101 Cool Pool Games for Children: Fun and Fitness for Swimmers of All Levels
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101 Cool Pool Games for Children: Fun and Fitness for Swimmers of All Levels

by Kim Rodomista, Robin Patterson

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The benefits of water exercise and play have been well documented, and it’s never too early to begin. This practical guide for children 4 and above contains games and activities for every skill level. All 101 games — from variations on classics like Follow the Leader to new ones like Message in a Bottle — are simple, easy to learn, and enjoyable for


The benefits of water exercise and play have been well documented, and it’s never too early to begin. This practical guide for children 4 and above contains games and activities for every skill level. All 101 games — from variations on classics like Follow the Leader to new ones like Message in a Bottle — are simple, easy to learn, and enjoyable for youngsters to play over and over again. Best of all, they burn calories and improve a child’s overall fitness level. A special section covers exercises, including water walking and jumping and balance activities.

Editorial Reviews

From the Publisher
"We enjoyed the book very much. We will be recommending it for our WSI course at Green Mtn. College next year and using it at our summer camp" Drs. J. Thayer and Candice L. Raines, Roaring Brook Camp for Boys

"...this book certainly offers practical ideas for hours of fun in the water...Swimming instructors, camp counselors and activity coordinators, in particular, will find it a great addition to established curriculum, as will individual families who enjoy water activities." Margo Stich, Associate Editor, Rochester Women Magazine July/August 2007

Product Details

Turner Publishing Company
Publication date:
SmartFun Activity Books Series
Sales rank:
Product dimensions:
6.34(w) x 9.36(h) x 0.32(d)
Age Range:
4 Years

Read an Excerpt

101 Cool Pool Games FOR Children

Fun and Fitness for Swimmers of All Levels
By Kim Rodomista

Hunter House Inc., Publishers

Copyright © 2006 Kim Rodomista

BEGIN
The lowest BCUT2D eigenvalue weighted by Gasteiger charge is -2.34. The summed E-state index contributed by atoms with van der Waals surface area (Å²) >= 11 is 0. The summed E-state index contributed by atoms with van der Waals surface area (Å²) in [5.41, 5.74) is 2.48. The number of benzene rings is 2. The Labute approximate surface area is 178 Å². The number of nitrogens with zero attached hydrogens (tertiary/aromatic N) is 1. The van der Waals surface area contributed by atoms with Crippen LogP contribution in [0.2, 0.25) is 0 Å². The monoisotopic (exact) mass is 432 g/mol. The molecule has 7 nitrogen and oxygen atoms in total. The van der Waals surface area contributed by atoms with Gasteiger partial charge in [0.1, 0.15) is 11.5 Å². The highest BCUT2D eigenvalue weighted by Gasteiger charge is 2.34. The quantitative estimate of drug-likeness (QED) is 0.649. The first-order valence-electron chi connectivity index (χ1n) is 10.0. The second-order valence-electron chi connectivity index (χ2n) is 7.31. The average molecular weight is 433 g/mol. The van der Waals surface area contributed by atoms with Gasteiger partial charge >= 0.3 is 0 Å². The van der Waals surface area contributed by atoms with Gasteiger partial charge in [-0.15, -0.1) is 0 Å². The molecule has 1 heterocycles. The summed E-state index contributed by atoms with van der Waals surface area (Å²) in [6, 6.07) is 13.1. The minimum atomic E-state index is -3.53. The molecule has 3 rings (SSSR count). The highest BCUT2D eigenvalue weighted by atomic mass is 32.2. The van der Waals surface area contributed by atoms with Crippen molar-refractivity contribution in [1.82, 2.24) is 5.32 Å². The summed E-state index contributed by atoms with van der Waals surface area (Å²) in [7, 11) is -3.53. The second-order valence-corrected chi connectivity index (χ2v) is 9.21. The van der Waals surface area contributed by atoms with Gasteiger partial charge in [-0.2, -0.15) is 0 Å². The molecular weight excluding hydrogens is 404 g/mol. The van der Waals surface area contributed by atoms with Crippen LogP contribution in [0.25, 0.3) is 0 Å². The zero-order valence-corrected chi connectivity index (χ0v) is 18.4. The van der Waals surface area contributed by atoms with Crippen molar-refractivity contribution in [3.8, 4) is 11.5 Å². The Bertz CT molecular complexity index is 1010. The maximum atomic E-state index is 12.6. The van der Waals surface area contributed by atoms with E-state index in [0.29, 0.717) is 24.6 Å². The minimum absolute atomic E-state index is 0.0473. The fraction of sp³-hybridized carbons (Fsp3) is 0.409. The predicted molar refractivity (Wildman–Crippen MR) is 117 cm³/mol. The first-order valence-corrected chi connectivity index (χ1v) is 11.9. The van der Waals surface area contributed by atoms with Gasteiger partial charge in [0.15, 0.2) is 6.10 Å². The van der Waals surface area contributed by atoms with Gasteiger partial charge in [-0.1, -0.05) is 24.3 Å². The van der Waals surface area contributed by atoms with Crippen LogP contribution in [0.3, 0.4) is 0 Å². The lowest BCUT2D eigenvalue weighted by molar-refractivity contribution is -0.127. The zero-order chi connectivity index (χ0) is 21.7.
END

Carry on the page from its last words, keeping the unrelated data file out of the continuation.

All right reserved.

ISBN: 978-0-89793-483-1

Chapter One

Imagination Games

Albert Einstein once said, "Imagination is more important than knowledge." Yet, since imagination is hard to quantify as an "achievement," in today's success-driven world many people discount the importance of imagination to a child's development.

Even so, imagination-the art of dreaming, inventing, and improvising-is as important today as it was in Einstein's time. Through imagination, children learn to experiment with different roles. Through imaginative play, they are given a safe environment to express their inner thoughts and feelings. Over time, scientists believe that imaginative self-expression leads children to better handle their emotions.

So toss the bathing caps; thinking caps are mandatory for these games. Each one allows players to explore their unique imagination through water play. This style of game can be easily adapted to accommodate all skill levels.

1 Follow the Leader

How to Play: Almost everybody has played Follow the Leader at some point.This game is exactly like the old favorite, but with a twist-it's played in the water! This is a great game to get younger children comfortable with the water.

Players stand in a circle with plenty of space in the middle. Each player selects a type of movement. The players can select any type of movement or create an imaginative movement of their own. If a player cannot think of a movement, the leader can offer suggestions.

Next, the first player moves into the center of the circle. He performs his chosen movement. Everybody else copies his movement. Soon, everyone should be doing the same thing.

Players continue doing the movement for a set amount of time or until the leader calls for a switch. Then, the next player takes a turn in the center of the circle. That player does a new movement. Players take turns until everyone has performed a movement in the center of the circle.



Blow bubbles


Go under water



Hopping on one leg



More advanced players can travel around the pool as part of their movement. For example, they could move from corner to corner, zigzag, forward, backward, or sideways.

This game can be played as Simon Says, too. In this variation, the players should take turns being "Simon." "Simon" goes into the middle of the circle and instructs the players which movements to do. Players should do the movements only if the designated "Simon" says, "Simon says ..." before performing the movement. Any player who is tricked into doing the movement without hearing "Simon says ..." is eliminated from the game.

2 What Did You Say?

How to Play: This game's original name is the Telephone Game. With water added, it becomes What Did You Say?

The players stand in a circle. The leader thinks of a word or a short sentence. Next, the leader and the person to the right go under water. The leader then says the word to this player. Each player will repeat the same word (under water), or the word they think they have heard, to the next person in line.

The round ends when the word comes back to the original leader. The leader then announces the last underwater word to the group (above the water). If that was not the original word, the leader reveals the correct word. The leader can continue the game as long as the kids stay interested.

3 Spell It Out

How to Play: No, this game is not a spelling bee contest, but children do have to spell a word with their bodies!